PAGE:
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Assistant Secretary for Transportation Policy: Infrastructure to be "one of the themes" of State of the Union

Monday, January 24, 2011

(Washington, DC -- Andrea Bernstein)  Assistant Undersecretary for Transportation Policy at the U.S. DOT, Polly Trottenberg, is promising infrastructure will be "one of the themes" of President Obama's  State of the Union address tomorrow night. She told an assembled crowd of transportation researchers at the Sustainable Transport Award ceremony hosted by the Institute for Transportation and Development Policy.

President Obama has been pushing infrastructure spending since at least, Labor Day, when he proposed a new $50 billion spending plan for rail, airports and roads -- one that got a mixed reception from voters. But it's been a main part of the pre-SOTU leak strategy, so clearly, despite House Republican objections that we've reported on, the President and his strategists think it's ultimately a winning issue.

Trottenberg cautioned that "finding revenue sources on a state, federal, and local level has proved a difficult challenge, as is achieving political consensus."

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Recognition of Iranian Mayor's Role in Sustainable Transport Becomes International Incident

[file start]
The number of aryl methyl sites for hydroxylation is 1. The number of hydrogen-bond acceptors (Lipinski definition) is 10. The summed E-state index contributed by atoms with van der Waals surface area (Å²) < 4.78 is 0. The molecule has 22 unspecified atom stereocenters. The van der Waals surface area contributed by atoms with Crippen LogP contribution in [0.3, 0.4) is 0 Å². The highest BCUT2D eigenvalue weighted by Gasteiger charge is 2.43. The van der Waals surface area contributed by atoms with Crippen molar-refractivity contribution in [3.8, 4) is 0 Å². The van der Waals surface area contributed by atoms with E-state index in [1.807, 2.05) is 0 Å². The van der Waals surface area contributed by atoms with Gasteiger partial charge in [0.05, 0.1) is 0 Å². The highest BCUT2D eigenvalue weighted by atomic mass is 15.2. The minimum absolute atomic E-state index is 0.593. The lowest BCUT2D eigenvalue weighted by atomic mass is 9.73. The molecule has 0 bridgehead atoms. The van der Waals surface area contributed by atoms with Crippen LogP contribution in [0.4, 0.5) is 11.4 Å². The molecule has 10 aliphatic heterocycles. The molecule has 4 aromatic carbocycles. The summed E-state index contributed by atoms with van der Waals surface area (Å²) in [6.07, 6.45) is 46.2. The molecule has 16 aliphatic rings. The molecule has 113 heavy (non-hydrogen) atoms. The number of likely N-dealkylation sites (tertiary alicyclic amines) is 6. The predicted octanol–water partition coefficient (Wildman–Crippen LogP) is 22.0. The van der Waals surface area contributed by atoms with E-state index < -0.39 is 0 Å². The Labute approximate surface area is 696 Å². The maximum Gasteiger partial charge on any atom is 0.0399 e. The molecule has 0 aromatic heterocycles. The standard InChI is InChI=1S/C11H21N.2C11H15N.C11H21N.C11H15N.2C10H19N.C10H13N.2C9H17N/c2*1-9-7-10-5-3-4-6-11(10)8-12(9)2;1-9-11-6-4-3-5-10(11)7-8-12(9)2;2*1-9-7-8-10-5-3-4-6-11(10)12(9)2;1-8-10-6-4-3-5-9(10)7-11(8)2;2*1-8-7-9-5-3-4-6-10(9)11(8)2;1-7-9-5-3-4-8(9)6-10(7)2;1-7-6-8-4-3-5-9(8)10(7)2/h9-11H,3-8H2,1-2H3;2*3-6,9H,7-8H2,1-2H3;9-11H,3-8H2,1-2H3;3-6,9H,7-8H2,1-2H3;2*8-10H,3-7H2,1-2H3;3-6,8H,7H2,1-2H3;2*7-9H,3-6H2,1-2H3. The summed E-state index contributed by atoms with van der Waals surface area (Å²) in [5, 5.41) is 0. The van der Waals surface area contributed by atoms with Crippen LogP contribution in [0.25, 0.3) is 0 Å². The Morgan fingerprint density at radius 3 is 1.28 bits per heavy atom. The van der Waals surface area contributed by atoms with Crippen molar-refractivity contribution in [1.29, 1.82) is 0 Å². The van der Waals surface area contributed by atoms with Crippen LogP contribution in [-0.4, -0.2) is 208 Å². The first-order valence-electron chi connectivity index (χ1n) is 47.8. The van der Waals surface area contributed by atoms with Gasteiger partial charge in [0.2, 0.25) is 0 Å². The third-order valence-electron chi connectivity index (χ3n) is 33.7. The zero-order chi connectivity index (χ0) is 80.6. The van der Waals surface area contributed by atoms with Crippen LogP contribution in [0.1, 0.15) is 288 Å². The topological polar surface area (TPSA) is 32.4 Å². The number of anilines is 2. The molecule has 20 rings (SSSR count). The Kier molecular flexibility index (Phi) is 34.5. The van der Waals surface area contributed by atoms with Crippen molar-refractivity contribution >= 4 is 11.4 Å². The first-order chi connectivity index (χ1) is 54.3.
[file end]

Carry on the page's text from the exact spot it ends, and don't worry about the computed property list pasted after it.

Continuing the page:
Sunday, January 23, 2011

Reuters is reporting that Tehran Mayor Mohammed-Baqer Qualibaf, a political rival of Iranian President Mahmoud Ahmadinejad, has been denied Iranian government permission to attend an awards ceremony in Washington, DC honoring cities around the world that have invested in public transportation.

The ceremony is sponsored by the Institute for Transportation Development Policy, a group that works with global cities offering technical advice and other support for setting up mass transit -- in particular bus rapid transit systems. The other cities being recognized are: Guangzhou, China; Leon, Guanajuato, Mexico; Lima, Peru; and Nantes, France.

Previous winners include Ahmedebad, India; Bogota, Colombia; and New York City -- Transportation Nation

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From Midtown to Harlem: NYC Taxi Trips in Color

Friday, January 21, 2011

Taxi Data WheelDetail from a data visualization of NYC taxi trips by Zoe Fraade-Blanar. Click for full image.

(New York City -- John Keefe, WNYC) -- Take me to Midtown!

That's what most New York City taxi riders were saying one Tuesday afternoon,  a new data visualization by Zoe Fraade-Blanar shows in vivid colors.

Fraade-Blanar mapped pick-up and drop-off locations  by NYC neighborhood, based on taxi-trip data from the city's Taxi and Limousine Commission.

The graphic represents one hour of rides -- the 4 p.m. hour, well known to New Yorkers as the most difficult time to catch cabs.

The colorful wheel shows the neighborhoods where riders managed to nab taxis that day in March 2009, and where they went. Look at it closely, and follow the neighborhood's color to the cab's destination neighborhood. White bands along the neighborhood arcs indicate the destinations; so the turquoise line crossing the circle are trips from Midtown to Gramercy.